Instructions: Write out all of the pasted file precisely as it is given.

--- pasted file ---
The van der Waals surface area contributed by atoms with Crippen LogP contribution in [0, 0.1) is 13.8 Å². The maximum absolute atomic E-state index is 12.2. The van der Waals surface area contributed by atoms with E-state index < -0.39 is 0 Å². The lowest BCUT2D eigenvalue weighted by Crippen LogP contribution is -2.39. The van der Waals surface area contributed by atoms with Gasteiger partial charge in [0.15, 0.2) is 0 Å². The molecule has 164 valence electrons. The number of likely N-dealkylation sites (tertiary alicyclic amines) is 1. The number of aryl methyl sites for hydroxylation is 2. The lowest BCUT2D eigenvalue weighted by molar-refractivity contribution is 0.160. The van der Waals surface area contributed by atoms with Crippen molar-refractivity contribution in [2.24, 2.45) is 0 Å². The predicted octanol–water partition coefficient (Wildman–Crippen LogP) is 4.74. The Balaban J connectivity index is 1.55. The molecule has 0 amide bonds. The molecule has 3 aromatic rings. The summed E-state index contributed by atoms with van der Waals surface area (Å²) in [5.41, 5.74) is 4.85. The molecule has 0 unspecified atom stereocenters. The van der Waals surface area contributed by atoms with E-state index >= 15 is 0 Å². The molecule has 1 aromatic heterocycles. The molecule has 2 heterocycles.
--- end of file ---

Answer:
The van der Waals surface area contributed by atoms with Crippen LogP contribution in [0, 0.1) is 13.8 Å². The maximum absolute atomic E-state index is 12.2. The van der Waals surface area contributed by atoms with E-state index < -0.39 is 0 Å². The lowest BCUT2D eigenvalue weighted by Crippen LogP contribution is -2.39. The van der Waals surface area contributed by atoms with Gasteiger partial charge in [0.15, 0.2) is 0 Å². The molecule has 164 valence electrons. The number of likely N-dealkylation sites (tertiary alicyclic amines) is 1. The number of aryl methyl sites for hydroxylation is 2. The lowest BCUT2D eigenvalue weighted by molar-refractivity contribution is 0.160. The van der Waals surface area contributed by atoms with Crippen molar-refractivity contribution in [2.24, 2.45) is 0 Å². The predicted octanol–water partition coefficient (Wildman–Crippen LogP) is 4.74. The Balaban J connectivity index is 1.55. The molecule has 0 amide bonds. The molecule has 3 aromatic rings. The summed E-state index contributed by atoms with van der Waals surface area (Å²) in [5.41, 5.74) is 4.85. The molecule has 0 unspecified atom stereocenters. The van der Waals surface area contributed by atoms with E-state index >= 15 is 0 Å². The molecule has 1 aromatic heterocycles. The molecule has 2 heterocycles.